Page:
Golang vs. Java: What Should You Pick?
The Golang vs Java comparison pitches two notoriously fast backend programming languages. Is Golang better than Java? Is Golang harder than Java? Will Golang replace Java? This blog post will highlight the various related to Golang and provide you with enough information to decide what’s best for you.
Java has been around for a long time, curating its position as a powerhouse in the software industry for backend development. Golang, on the other hand, is relatively new. Developers use Golang and Java worldwide. Both languages compete directly for control of server-side web applications.
However, they also compete in other areas, such as learning time, web development, performance, developer payout, and more.
This post highlights the similarities, differences, and business applications of each language.
Let’s get started.
Table of content
Launched in 2011, Go or Golang is an open-source language from Google. Similar to Java, Golang is a statically typed, multi-paradigm, compiled, and general-purpose programming language.
Go’s syntax is close to ‘C’ as the language’s compiler was built in C. But it is now written in Golang, allowing the language to remain self-hosted.
Golang is a concurrent programming language built for modern multicore processors, meaning it can perform several tasks at once. It also features deferred garbage collection, which manages memory to run programs quickly.
Java is a statically typed general-purpose programming language released by Sun Microsystems in 1995.
Initially, Java used to be the preferred language for server-side applications. However, that is no longer the case now. Despite this, hundreds of applications around the world use Java. Various platforms, ranging from old software on servers to modern data science and ML applications, are built on Java.
There are ample pre-built modules and codes available because Java is famous among developers. These modules and developer availability make coding in Java easy.
Java is versatile. Meaning, the language runs anywhere there’s a processor. It’s similar to a compiled language where the virtual machine breaks down the code into bytecode before compiling it.
Golang vs Java: Comparison
Golang and Java are high-performing server-side languages that have some relationship to ‘C.’ But which language wins the Golang vs Java battle? Here is a side-by-side comparison.
Golang vs Java: FeaturesGolang and Java provide ample features. However, Java is better suited for complex tasks because it is object-oriented. Object-Oriented Programming (OOP) drives code reuse thereby creating a better developer experience. In addition, Java enables the code to self-reflect during runtime to spot errors.
Golang is not an object-oriented language, and it does not support inheritance or reflection, making it less flexible than Java.
Garbage collection is one of Golang’s most important features. Garbage collection is also available in Java, but it isn’t as powerful. Garbage collection helps in handling huge codebases.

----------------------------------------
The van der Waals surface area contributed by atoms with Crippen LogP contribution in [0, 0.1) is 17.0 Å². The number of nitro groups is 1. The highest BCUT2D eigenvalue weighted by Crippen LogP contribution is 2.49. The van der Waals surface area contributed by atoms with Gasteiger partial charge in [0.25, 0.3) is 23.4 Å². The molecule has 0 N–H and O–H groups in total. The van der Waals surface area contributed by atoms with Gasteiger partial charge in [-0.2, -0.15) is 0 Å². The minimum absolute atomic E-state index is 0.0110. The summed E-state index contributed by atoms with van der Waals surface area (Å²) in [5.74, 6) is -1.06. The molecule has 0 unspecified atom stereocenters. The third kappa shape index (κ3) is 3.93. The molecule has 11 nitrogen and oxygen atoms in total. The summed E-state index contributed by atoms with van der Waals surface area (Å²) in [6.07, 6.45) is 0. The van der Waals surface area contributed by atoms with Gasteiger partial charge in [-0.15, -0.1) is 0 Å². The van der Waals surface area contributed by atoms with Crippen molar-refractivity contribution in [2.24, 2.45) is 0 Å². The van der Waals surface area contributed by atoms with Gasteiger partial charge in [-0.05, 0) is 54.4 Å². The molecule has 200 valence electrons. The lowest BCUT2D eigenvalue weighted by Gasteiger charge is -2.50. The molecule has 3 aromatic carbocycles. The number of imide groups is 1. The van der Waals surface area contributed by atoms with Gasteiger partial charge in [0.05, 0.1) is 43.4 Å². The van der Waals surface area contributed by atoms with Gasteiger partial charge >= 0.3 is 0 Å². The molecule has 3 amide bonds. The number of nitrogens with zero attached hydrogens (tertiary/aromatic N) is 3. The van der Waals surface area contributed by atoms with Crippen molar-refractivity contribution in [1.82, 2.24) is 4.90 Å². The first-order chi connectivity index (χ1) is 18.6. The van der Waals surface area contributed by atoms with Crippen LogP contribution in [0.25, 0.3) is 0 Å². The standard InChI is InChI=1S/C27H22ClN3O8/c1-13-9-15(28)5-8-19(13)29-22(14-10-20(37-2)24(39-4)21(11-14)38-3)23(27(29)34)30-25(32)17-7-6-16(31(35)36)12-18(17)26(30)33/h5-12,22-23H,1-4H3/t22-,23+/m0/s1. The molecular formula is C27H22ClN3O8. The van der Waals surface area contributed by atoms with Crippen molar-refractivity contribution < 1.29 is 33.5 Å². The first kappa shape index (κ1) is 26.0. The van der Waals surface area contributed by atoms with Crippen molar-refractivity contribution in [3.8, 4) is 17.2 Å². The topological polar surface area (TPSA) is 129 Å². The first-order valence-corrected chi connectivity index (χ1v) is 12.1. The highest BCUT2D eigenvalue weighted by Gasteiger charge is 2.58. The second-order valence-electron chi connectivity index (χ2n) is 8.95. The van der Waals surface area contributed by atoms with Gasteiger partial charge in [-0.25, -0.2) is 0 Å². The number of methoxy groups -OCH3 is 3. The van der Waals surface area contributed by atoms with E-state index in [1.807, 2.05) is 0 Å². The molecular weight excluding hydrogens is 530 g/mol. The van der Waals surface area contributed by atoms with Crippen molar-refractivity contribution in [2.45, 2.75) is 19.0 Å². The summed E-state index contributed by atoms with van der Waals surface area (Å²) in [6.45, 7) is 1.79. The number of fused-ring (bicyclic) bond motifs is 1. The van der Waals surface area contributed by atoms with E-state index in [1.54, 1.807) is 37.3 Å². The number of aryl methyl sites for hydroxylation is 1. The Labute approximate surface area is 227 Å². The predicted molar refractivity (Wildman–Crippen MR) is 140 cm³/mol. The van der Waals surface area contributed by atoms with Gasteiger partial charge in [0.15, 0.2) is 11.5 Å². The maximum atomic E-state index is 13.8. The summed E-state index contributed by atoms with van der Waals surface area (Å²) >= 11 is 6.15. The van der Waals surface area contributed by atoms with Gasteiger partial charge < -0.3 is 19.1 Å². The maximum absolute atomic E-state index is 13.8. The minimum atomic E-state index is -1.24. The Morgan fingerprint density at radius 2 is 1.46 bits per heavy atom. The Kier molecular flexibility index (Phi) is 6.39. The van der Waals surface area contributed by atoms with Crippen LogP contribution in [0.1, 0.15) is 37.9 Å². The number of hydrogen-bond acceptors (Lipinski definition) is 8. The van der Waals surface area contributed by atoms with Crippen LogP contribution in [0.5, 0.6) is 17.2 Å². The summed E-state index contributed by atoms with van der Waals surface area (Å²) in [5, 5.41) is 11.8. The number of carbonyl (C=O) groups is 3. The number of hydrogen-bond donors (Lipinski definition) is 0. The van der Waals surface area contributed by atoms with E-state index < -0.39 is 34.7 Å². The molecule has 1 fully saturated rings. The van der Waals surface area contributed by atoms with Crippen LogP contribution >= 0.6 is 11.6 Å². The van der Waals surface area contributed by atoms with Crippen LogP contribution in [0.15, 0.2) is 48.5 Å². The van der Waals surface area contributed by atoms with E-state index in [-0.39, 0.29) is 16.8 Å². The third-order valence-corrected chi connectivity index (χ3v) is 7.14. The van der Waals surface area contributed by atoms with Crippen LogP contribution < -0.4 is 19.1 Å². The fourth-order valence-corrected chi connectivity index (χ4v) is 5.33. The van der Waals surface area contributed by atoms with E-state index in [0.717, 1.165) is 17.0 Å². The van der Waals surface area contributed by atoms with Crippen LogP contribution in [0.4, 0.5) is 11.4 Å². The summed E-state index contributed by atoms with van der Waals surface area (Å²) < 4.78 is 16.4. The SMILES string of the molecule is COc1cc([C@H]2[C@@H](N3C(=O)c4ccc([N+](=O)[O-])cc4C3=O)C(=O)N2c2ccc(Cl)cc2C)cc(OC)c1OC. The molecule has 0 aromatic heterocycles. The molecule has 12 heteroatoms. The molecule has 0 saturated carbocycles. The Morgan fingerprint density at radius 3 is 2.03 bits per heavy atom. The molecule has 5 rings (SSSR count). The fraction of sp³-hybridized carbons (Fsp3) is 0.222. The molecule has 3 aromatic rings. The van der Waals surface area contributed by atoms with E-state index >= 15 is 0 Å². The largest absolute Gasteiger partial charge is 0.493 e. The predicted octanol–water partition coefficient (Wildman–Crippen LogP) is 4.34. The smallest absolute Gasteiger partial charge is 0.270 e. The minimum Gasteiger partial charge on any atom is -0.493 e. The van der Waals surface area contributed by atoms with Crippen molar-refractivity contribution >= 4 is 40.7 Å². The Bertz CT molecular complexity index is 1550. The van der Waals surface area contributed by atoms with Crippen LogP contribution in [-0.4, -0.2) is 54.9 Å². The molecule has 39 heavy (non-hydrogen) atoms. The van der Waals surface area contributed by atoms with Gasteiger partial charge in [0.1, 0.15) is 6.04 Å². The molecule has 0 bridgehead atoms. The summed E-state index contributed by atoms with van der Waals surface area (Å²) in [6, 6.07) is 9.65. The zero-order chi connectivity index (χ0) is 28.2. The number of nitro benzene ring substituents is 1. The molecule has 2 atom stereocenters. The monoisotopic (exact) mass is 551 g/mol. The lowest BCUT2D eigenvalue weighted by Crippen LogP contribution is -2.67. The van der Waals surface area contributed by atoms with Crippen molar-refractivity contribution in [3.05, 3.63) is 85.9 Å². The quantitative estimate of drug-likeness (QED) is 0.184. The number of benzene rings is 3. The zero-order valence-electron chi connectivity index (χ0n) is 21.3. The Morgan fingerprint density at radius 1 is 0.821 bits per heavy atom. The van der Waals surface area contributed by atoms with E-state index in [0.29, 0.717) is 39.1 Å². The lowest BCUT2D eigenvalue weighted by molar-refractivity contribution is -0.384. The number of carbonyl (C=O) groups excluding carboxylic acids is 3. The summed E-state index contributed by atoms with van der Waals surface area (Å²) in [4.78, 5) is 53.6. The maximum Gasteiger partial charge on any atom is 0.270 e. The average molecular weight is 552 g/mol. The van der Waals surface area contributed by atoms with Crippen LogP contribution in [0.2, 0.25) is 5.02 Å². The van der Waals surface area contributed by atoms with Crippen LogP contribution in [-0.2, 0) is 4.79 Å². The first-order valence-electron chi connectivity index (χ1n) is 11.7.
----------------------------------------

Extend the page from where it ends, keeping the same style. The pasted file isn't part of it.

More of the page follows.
In addition, the concurrency of Golang is also an essential characteristic. ‘Goroutines’ enables functions or procedures to run parallelly to each other. Java has multithreading capabilities that provide a similar effect, although significantly less powerful than Golang’s.
Golang vs Java: PerformanceEven though Java is quick, Golang outperforms Java in most metrics.
Java’s lack of performance is partly due to its virtual machine for Java compilation. Though it allows Java to run on any platform, this virtual machine reduces its speed.
Golang has the upper hand. In Golang, testing is easy, and the user experience is better. Golang is quick because it is similar to ‘C’.
Also, the memory management in Golang contributes to its speed. When it comes to unnecessary object references, automatic garbage collection eliminates the need for pausing.
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Golang vs Java: CommunityJava is older and more popular than Golang.
Some years ago, Java was the most extensively used server-side programming language. Today, Java competes with Python for that title, but Java still has a larger community than Golang.
Recruiters can easily find Java developers. Also, Java developers easily get guidance from the Java community, as it is large and widespread.
Golang vs Java: UsageGolang is a breeze to use.
Golang’s syntax is unique. For English speakers, the language is simple to read and write. Golang has a total of 25 keywords to define predetermined actions as well as internal operations. Also, Golang’s library is small, which makes skimming easy.
And, unlike most programming languages, Golang’s syntax eliminates brackets, parentheses, and the colons that programmers frequently use at the end of lines.
Java is complex. The use of Java necessitates a developer’s undivided attention. However, working with Java’s sophisticated syntax offers flexibility and loose coupling.
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Golang vs Java: ApplicationAlthough Java and Golang are both server-side languages, their applications are different.
JVM enables Java to run across platforms with little to no difficulty, making Java a great cross-platform programming language.
Golang is limited in its reach. For example, Golang converts code into a binary file to run on any platform. Meaning, building a binary file for individual platforms will take you more time than needed.